“Hi, I’m Cheryl.  My husband is a podiatrist.”

I had just moved into my house and was trying to remove a stinkbug from the ceiling.  When Cheryl and her brownies knocked on my door, I was naked (the evil critter had fallen, and on the off-chance it was in my shirt, I chose nudity over sanity) and screaming for my son to see if that tiny vermin was stuck in my hair.  Lucky Cheryl-the-podiatrist’s-wife arrived when she did, though I never saw her again after answering the door wrapped in an old sheet and sweating like I had just been ravaged by every member of One Direction. 

I also never referred to her as Cheryl again.  When I saw her walking her new dog, I yelled “The podiatrist’s wife got a Labradoodle!”  When I saw Dexter reruns on her tv through her picture window, I said “The podiatrist’s wife got Netflix!”  (What? The houses are close and I’m sorry but if you don’t close your blinds at night, you are basically handing me your housekeys and asking me to judge your bedroom performance.)  If Cheryl was so immersed in her husband’s snoozefest of a job that she lost her identity to it, then that was how I would address her. 

But dingbat Cheryl (whose Labradoodle I only occasionally ‘borrowed’ for Instagram photos**) is not alone in her identity loss. I’m willing to bet that every mother has walked into a preschool classroom and announced “Hi, I’m Teddy’s Mom!”  Not: “Hi there! My name is Samantha, and I’m a Pisces, a paralegal, and can make a mojito that will have you knockin’ boots with the lights on!”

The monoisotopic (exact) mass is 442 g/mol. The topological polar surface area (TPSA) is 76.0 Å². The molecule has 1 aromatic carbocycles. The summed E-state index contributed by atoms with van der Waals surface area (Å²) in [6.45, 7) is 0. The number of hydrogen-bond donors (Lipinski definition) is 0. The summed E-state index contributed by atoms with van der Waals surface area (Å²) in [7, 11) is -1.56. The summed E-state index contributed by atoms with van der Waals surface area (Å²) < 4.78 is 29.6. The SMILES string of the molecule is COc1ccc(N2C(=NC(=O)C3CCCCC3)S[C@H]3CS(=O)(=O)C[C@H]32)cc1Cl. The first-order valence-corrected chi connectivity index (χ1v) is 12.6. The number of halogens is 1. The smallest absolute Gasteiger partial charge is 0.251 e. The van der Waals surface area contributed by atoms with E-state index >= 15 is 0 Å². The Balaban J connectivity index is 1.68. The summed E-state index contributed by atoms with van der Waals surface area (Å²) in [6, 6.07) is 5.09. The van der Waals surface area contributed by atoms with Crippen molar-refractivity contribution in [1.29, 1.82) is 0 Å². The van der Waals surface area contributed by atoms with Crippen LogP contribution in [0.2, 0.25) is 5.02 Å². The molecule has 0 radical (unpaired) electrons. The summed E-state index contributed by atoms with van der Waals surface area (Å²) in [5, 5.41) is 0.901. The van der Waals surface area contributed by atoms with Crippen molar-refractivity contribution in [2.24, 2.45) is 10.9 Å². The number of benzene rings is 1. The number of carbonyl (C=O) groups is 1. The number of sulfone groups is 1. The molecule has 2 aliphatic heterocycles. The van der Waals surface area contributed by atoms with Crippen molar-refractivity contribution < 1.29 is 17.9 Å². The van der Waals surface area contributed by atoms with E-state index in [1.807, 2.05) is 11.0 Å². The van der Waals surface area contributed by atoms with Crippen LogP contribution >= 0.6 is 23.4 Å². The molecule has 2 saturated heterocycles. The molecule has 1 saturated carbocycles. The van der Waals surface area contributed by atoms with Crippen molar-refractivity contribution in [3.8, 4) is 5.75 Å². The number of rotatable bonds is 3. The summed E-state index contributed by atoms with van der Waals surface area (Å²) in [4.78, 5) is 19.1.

The same identity-loss happens when you are married.  Suddenly you are telling people at parties that you are “Tom’s wife,” and not “She-Ra, Princess of Power.”  Take back your name, Ladies!  There is no better game to play than telling a stranger that you are attending a party alone, only to have your husband come over and stick his tongue down your throat after too many rounds of Flip Cup.  Your notoriety at the next PTA meeting will be Bachelor in Paradise-worthy.

My only brush with this phenomenon (other than ages 17-20 when I had to tell every bouncer in the tri-state area that i “lost” my ID) was my Freshman year of college.  My 14 year-old sister came to visit, and we went to a fraternity party.  She did keg stands, made out with at least 3 dudes, and incited a rousing Broadway-esque performance to ‘Sweet Caroline’.  Meanwhile, I sat on the front porch drinking Zima and trying to figure out how to use the excuses I learned in D.A.R.E (cold shoulder? allergies?) to decline the continual joints being passed my way.  Obviously, any time I introduced myself that night, I shrugged, pointed to the head of the Conga Line, and said, “I’m HER sister.”

**I can also see security system codes when you leave your blinds open.

© Calling All Cool Moms 2017